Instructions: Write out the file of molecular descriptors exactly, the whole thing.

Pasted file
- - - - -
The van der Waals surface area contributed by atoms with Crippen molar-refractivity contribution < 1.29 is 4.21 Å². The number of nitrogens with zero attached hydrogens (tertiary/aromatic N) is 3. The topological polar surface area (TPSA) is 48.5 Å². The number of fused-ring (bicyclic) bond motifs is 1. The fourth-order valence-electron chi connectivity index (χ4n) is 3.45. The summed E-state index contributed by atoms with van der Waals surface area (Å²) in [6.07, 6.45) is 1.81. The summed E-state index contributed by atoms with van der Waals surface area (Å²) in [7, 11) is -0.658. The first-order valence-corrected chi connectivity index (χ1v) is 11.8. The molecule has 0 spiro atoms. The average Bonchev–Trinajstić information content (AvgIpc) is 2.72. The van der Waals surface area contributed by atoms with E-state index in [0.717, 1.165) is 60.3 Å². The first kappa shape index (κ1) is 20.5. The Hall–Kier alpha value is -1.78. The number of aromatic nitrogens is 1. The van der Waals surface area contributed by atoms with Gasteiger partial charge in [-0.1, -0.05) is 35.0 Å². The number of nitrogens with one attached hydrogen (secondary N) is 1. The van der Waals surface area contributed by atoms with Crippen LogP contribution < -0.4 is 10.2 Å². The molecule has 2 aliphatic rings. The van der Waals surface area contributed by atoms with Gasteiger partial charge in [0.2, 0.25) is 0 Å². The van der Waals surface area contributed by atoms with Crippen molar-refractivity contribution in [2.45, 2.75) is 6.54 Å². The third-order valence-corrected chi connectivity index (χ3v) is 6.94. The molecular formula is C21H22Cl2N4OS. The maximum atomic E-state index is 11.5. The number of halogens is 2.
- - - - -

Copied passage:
The van der Waals surface area contributed by atoms with Crippen molar-refractivity contribution < 1.29 is 4.21 Å². The number of nitrogens with zero attached hydrogens (tertiary/aromatic N) is 3. The topological polar surface area (TPSA) is 48.5 Å². The number of fused-ring (bicyclic) bond motifs is 1. The fourth-order valence-electron chi connectivity index (χ4n) is 3.45. The summed E-state index contributed by atoms with van der Waals surface area (Å²) in [6.07, 6.45) is 1.81. The summed E-state index contributed by atoms with van der Waals surface area (Å²) in [7, 11) is -0.658. The first-order valence-corrected chi connectivity index (χ1v) is 11.8. The molecule has 0 spiro atoms. The average Bonchev–Trinajstić information content (AvgIpc) is 2.72. The van der Waals surface area contributed by atoms with E-state index in [0.717, 1.165) is 60.3 Å². The first kappa shape index (κ1) is 20.5. The Hall–Kier alpha value is -1.78. The number of aromatic nitrogens is 1. The van der Waals surface area contributed by atoms with Gasteiger partial charge in [-0.1, -0.05) is 35.0 Å². The number of nitrogens with one attached hydrogen (secondary N) is 1. The van der Waals surface area contributed by atoms with Crippen LogP contribution < -0.4 is 10.2 Å². The molecule has 2 aliphatic rings. The van der Waals surface area contributed by atoms with Gasteiger partial charge in [0.2, 0.25) is 0 Å². The van der Waals surface area contributed by atoms with Crippen molar-refractivity contribution in [2.45, 2.75) is 6.54 Å². The third-order valence-corrected chi connectivity index (χ3v) is 6.94. The molecular formula is C21H22Cl2N4OS. The maximum atomic E-state index is 11.5. The number of halogens is 2.